An exotic plant virus, plum pox virus, has been confirmed in New York and Michigan. Plum pox virus is the most devastating viral disease of stone fruit worldwide, causing yield losses to growers and reducing the marketability of fruit. Previously, the disease was known to be present in the United States only in portions of several counties in south-central Pennsylvania.
Plum pox virus is the cause of an extremely serious plant disease, affecting a number of Prunus species, including peach, nectarine, apricot, plum, and almond. Infection eventually results in severely reduced fruit production, and the fruit that is produced is often misshapen and blemished. There is no cure or treatment for the disease once a tree becomes infected. In Europe, where plum pox has been present for a number of years, the disease is considered to be the most serious disease affecting susceptible Prunus species. The disease is spread over short distances by a number of different aphid species, and over longer distances through the movement of infected budwood and nursery stock.
Since the detection of plum pox virus in Pennsylvania in 1999, an aggressive eradication program has been conducted in that State, involving a cooperative effort between APHIS and the Pennsylvania Department of Agriculture. The program in Pennsylvania has resulted in significant success, with no spread of the disease outside of the general area in which it was first found in 1999, and with only trace amounts of plum pox virus being detected in 2005 and 2006. Following the detection of plum pox virus in Pennsylvania, APHIS has worked with States in which there was commercial production of peaches and other stone fruit to conduct a series of national surveys. Prior to 2006, the result of these surveys has always been negative.
As a result of a cooperative survey conducted by APHIS and the New York State Department of Agriculture and Markets, plum pox virus was confirmed in Niagara County, NY, on July 7, 2006. A total of three infected trees were discovered in two commercial orchard locations. Cooperative surveys were also conducted in Michigan, in this case involving APHIS and the Michigan Department of Agriculture. As a result of these surveys, plum pox virus was detected in a single plum tree at the Michigan State University's Southwest Michigan Research and Education Center, a State-operated facility, on August 11, 2006.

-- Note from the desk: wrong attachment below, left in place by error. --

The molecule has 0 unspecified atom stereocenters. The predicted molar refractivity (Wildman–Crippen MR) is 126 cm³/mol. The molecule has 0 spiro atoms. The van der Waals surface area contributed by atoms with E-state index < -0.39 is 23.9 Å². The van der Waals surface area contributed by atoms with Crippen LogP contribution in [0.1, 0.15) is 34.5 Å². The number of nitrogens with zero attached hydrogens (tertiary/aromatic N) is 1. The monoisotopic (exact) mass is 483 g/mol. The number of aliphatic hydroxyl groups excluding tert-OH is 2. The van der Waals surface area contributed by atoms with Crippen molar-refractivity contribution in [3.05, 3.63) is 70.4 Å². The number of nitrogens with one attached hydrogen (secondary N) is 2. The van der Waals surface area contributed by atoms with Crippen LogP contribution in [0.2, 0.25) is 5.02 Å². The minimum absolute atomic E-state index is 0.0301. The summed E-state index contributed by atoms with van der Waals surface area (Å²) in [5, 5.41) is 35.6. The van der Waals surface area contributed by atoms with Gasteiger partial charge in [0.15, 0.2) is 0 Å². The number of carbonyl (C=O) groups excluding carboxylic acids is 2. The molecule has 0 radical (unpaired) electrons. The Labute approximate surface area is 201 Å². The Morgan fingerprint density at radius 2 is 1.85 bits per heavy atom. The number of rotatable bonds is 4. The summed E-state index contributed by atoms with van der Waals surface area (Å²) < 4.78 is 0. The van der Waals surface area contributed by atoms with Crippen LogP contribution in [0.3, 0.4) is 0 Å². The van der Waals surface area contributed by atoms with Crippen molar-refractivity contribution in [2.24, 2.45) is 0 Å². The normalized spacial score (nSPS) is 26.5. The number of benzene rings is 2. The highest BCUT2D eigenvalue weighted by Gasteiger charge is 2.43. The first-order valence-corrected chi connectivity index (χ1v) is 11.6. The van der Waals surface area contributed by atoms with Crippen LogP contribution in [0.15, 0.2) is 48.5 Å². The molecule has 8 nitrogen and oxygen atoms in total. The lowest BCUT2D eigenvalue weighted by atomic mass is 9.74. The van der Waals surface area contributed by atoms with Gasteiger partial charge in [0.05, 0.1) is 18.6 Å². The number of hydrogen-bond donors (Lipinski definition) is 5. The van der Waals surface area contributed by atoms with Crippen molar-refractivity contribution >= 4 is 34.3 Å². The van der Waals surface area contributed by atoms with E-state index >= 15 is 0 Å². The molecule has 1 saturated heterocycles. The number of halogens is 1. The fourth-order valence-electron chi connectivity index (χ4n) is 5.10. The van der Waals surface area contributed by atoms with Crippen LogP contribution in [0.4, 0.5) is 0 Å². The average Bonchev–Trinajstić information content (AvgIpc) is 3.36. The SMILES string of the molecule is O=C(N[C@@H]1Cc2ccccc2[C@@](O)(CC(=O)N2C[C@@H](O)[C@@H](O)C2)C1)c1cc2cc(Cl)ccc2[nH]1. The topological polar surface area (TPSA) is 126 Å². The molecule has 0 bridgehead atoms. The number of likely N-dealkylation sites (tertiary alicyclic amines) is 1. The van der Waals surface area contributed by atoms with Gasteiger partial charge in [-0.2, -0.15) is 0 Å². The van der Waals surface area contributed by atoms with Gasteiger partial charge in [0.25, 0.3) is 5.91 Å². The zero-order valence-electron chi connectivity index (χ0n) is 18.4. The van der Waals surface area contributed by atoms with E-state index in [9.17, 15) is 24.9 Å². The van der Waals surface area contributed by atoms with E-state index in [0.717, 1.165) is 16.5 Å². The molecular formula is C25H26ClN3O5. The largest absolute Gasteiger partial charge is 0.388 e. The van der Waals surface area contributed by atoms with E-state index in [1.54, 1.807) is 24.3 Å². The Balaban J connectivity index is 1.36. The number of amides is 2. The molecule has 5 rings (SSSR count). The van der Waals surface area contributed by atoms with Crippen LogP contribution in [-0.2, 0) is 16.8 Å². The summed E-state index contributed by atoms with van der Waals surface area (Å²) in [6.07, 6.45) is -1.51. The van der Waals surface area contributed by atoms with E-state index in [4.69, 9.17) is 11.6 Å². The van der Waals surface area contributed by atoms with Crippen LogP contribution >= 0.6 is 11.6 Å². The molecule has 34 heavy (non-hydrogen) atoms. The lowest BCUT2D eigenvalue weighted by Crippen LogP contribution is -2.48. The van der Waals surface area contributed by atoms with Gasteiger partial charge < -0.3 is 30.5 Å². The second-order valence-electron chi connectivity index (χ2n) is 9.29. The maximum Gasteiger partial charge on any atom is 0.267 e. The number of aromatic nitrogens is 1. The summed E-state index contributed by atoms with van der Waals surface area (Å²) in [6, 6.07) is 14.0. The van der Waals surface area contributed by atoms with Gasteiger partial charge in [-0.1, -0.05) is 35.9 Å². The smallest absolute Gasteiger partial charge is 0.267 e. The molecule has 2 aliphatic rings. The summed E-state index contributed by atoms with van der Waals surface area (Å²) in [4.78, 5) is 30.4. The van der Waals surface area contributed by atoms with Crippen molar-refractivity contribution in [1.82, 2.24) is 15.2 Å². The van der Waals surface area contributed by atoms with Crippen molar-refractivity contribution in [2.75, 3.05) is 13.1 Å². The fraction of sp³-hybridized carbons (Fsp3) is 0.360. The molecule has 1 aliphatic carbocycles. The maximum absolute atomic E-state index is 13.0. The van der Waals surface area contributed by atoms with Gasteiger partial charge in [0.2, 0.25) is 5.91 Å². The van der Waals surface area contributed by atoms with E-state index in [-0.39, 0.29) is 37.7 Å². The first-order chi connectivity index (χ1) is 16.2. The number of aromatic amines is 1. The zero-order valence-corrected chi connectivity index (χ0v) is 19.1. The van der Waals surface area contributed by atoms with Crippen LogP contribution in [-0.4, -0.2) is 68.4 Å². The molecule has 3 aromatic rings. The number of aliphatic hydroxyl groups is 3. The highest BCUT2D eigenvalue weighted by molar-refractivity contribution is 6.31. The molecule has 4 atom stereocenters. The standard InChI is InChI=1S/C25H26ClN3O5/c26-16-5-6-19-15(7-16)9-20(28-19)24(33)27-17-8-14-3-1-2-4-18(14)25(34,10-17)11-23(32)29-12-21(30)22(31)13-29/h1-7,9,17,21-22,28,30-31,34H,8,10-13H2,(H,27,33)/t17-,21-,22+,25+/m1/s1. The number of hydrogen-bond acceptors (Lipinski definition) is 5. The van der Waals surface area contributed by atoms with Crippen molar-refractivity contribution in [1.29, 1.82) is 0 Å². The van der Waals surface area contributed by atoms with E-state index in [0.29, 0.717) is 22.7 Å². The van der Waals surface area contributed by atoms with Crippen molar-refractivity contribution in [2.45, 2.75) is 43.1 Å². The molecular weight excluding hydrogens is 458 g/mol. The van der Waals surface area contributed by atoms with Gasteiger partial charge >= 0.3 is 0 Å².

In order to prevent the spread of plum pox virus from these new detection sites, an aggressive eradication program will be necessary. The eradication program will involve removal of all infected trees and of all host trees within 500 meters, conducting delimiting and detection surveys over a period of several years to ensure that there are no additional infestations, and establishing appropriate safeguards to ensure that additional spread of plum pox virus does not occur while the eradication program is being completed. Following consultation with State Start Printed Page 28949officials from both New York and Michigan, the Department has determined that the States do not have sufficient resources to effectively carry out an eradication program.
The infestation of plum pox virus represents a threat to U.S. stone fruit crops. It constitutes a real danger to the national economy and a potential serious burden on interstate and foreign commerce. Therefore, the Department has determined that an extraordinary emergency exists because of the existence of plum pox virus in Michigan and New York.
In accordance with 7 U.S.C. 7715, this declaration of extraordinary emergency authorizes the Secretary to: (1) Hold, seize, quarantine, treat, apply other remedial measures to, destroy, or otherwise dispose of, any plant, biological control organism, plant product, article, or means of conveyance that the Secretary has reason to believe is infected by or contains the plum pox virus; (2) quarantine, treat, or apply other remedial measures to any premises, including any plants, biological control organisms, plant products, articles, or means of conveyance on the premises, that the Secretary has reason to believe is infected by or contaminated with the plum pox virus; (3) quarantine any State or portion of a State in which the Secretary finds the plum pox virus or any plant, biological control organism, plant product, article, or means of conveyance that the Secretary has reason to believe is infected by or contaminated with the plum pox virus; and (4) prohibit or restrict the movement within a State of any plant, biological control organism, plant product, article, or means of conveyance when the Secretary determines that the prohibition or restriction is necessary to prevent the dissemination of the plum pox virus or to eradicate the plum pox virus. The Governors of New York and Michigan have been informed of these facts.
This declaration of extraordinary emergency shall become effective May 18, 2007.Start Signature
Secretary of Agriculture.
[FR Doc. E7-10044 Filed 5-22-07; 8:45 am]
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